Radagast chuckled. "It seems you truly cannot be content to blend in with the woodwork. That could prove to be a good thing. People in villages such as this tend to get complacent and insular, when not exposed to interesting outsiders from time to time. But please keep in mind, my friend, we are going to Mordor, and I hope you'll refrain from charming every lady you come across. A trail of broken hearts is not something we wish to leave behind us."
In the stable, where the twins were playing with the kittens, squealing and giggling and talking silly to them, and Greenjade was transfixed, remembering a time when he had watched his own children playing with the sea-creatures all about them, and wishing to give them the world for their own.
"I don't know which 'un to choose!" wailed Gwynlen. "I wish we could take 'em all! Don't you?"
"Aye," Gilda sighed, "but mum wouldn't allow it." Then she noticed the two men. "Which do y'uns think I should take?"
Radagast did not seem at all surprised at the question. He picked up first one kitten, then another, as their mother watched him curiously.
"This one," he said finally, holding up a black one with white feet. "This is your kitten, Gilda. And this--" he picked up a tawny one with a white bib-- "is Gwynlen's. Wouldn't you say?" He winked up at Greenjade. Both kittens were making a soft whirring or buzzing sound in the Wizard's hands.
"Most definitely," Greenjade said, remembering how Nell had looked at him from the doorway.
"Is mine a him or a her?" Gwynlen asked.
"Both lasses," Radagast said.
"Good," Gilda said. "I shall call mine White Shoes...no, that's silly. I'll call 'er...Blossom Feets."
"And mine is...Lovely Golden Princess Butterfly With Blue Eyes," Gwynlen said. "But I'll call 'er Butterfly fer short. 'Ullo Miss Butterfly, I'm yer mummy now! Wot yer think about that, eh?"
"Didn't Maisy act funny when we told 'er of Floria?" Gilda said as she wiggled a long straw for Blossom Feets to pounce on.
"Aye, she did," Gwynlen said. "Yer'd think she'd a' been glad, the way Florie's al'ays so mean to 'er an'--Ow! Yer little stinker, she bit me ear!"
"Think she really seen Gollum?" Gilda said.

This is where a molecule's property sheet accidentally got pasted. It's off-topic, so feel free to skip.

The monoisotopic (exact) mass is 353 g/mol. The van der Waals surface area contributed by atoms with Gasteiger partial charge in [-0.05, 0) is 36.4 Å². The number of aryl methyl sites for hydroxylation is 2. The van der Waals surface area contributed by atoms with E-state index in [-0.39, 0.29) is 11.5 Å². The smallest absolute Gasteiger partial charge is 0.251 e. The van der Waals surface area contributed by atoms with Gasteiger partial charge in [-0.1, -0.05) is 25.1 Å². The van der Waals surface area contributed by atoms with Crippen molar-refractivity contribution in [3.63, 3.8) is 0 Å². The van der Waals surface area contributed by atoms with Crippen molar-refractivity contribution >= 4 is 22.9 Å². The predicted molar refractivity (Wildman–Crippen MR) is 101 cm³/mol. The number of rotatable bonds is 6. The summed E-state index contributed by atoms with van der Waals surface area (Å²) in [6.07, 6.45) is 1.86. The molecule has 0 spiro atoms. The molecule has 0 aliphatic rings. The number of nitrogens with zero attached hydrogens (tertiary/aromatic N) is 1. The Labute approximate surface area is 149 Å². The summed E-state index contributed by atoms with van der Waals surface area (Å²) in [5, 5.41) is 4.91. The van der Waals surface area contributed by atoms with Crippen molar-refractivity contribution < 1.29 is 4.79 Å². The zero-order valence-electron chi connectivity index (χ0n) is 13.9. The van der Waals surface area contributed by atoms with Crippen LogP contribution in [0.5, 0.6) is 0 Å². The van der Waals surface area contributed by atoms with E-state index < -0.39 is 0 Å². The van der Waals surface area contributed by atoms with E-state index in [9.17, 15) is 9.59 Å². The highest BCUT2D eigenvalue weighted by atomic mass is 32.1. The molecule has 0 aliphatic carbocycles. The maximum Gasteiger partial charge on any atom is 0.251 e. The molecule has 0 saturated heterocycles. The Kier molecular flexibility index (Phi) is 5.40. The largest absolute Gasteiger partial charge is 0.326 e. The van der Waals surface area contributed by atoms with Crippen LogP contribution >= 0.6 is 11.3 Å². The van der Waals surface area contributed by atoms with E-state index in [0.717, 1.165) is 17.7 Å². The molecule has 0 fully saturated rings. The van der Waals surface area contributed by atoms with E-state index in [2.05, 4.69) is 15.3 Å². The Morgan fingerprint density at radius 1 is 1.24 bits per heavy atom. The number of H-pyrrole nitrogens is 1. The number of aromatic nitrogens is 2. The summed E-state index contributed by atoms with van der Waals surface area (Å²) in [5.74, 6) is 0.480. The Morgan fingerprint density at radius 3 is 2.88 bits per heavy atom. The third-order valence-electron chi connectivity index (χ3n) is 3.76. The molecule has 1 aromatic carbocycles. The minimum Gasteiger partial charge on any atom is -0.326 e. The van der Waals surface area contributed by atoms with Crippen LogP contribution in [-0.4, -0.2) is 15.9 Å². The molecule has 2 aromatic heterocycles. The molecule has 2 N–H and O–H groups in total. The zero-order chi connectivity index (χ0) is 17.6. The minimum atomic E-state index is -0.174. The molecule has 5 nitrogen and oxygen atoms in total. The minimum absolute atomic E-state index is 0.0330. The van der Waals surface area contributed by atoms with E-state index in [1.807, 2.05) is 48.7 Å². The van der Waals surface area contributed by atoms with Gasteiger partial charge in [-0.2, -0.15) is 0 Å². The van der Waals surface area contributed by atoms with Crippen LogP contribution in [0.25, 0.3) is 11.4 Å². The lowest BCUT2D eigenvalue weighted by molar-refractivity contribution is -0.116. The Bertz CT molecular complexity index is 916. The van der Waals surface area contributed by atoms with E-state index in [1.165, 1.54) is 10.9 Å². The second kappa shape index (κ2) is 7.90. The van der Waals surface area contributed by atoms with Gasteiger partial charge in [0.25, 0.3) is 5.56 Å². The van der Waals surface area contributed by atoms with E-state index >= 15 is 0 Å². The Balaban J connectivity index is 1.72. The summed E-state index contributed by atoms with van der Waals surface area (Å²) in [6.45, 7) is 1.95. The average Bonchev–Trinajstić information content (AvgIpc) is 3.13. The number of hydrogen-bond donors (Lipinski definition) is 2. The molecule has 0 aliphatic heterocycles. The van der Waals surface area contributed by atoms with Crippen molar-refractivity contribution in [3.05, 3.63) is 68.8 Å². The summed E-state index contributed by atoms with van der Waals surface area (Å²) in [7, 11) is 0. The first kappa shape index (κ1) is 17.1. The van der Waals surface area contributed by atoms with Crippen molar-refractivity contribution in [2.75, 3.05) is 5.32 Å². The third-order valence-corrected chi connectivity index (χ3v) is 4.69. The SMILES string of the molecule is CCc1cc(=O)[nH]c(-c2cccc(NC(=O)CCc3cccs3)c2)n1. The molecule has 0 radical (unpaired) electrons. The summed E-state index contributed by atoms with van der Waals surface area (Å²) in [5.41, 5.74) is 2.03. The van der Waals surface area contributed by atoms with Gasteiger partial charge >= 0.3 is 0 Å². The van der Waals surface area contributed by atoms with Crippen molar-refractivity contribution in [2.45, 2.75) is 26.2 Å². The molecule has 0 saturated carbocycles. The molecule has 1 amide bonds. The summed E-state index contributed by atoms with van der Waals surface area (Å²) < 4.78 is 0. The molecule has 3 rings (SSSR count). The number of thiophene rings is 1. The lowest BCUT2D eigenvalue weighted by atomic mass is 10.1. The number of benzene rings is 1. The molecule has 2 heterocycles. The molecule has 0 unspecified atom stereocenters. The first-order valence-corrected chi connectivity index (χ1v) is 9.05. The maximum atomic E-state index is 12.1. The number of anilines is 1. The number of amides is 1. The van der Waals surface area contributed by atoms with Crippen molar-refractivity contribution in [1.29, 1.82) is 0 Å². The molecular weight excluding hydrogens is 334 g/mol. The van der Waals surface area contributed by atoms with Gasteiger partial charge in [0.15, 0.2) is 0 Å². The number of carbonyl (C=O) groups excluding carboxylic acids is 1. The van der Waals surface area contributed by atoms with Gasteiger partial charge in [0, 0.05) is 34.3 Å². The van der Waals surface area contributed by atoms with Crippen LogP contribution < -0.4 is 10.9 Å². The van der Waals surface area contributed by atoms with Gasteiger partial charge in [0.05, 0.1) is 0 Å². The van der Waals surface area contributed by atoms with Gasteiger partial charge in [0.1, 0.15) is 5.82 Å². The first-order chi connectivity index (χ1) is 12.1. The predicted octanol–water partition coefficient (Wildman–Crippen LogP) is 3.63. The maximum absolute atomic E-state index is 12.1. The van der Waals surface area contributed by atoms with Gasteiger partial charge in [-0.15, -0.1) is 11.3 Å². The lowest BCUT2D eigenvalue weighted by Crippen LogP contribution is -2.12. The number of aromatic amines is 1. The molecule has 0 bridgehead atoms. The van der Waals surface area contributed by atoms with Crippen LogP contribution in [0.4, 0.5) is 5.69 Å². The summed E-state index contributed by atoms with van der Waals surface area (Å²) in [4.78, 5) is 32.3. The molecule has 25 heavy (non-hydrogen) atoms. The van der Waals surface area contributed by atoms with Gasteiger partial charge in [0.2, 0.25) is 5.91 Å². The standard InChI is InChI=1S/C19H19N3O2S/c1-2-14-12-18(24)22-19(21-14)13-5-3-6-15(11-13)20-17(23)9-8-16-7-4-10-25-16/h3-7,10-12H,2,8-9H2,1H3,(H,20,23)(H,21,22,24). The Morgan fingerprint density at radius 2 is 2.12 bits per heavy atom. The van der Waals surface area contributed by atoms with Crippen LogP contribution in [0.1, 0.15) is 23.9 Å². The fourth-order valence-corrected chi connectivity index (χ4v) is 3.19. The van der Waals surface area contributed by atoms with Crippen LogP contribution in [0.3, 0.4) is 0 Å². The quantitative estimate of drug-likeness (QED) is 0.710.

"Prob'ly just somebody playin' tricks," Gwynlen said pulling Butterfly out of her hair. Greenjade glanced at Radagast to see his reaction, but the Wizard was stroking the mother cat and calling her his pretty lady.
The girls apologized profusely to her for taking some of her babies, promising to take good care of them. Then they embraced Radagast as though he were their granddad, although they had only just met him.
After the twins left, the two men took shovels and began their task, working up quite a sweat. Greenjade, much to his surprise, found himself enjoying it, remembering how Nell had looked at him earlier. He smiled to himself. Wouldn't it be wonderful if...no, it could never be. But his insides felt so nice and fluttery...was this being in love? Did she fancy him? She had known him but one day....
He kept his back to Radagast, feeling a strange urge to sing. And he found himself singing a song that had no meaning, for this feeling did not find voice in sea-music. It was landish, and since he knew no landish songs, he found himself inventing one. The melody was spun of a mystery, swaying like waves in a balmy wind, warm and welcoming as crystal sands in morning light, high as a volcano born of filling fire, And even so, there was sadness in it, the sadness of the iceberg shifting colors in the midnight sun, beautiful but habitable by none.
Bryllea, bryl' harthefreu
Thesalea vronta pylabani krylea
maunele thesi revalytha
"That is your native tongue?" Radagast asked. Greenjade started.
"It was," he said softly.
Lost, lost for a time
the sea has closed its foaming doors
and hid its wet rafters
from your rule--
blue chambers, green suns
sunken galleons, drowned continents
keening whales, laughing dolphins
mountains of fire from which isles sprang
mountains of ice in starlit noon
mounds of coral where sirens basked.
Once you held them all hungrily
the salt that glazed your face
was not from your eyes.
you dance high and free
with waves for your stockings
and bells 'neath your heels.
with your knees in the tide
singing to crystalled caverns
your wounds bleeding joy.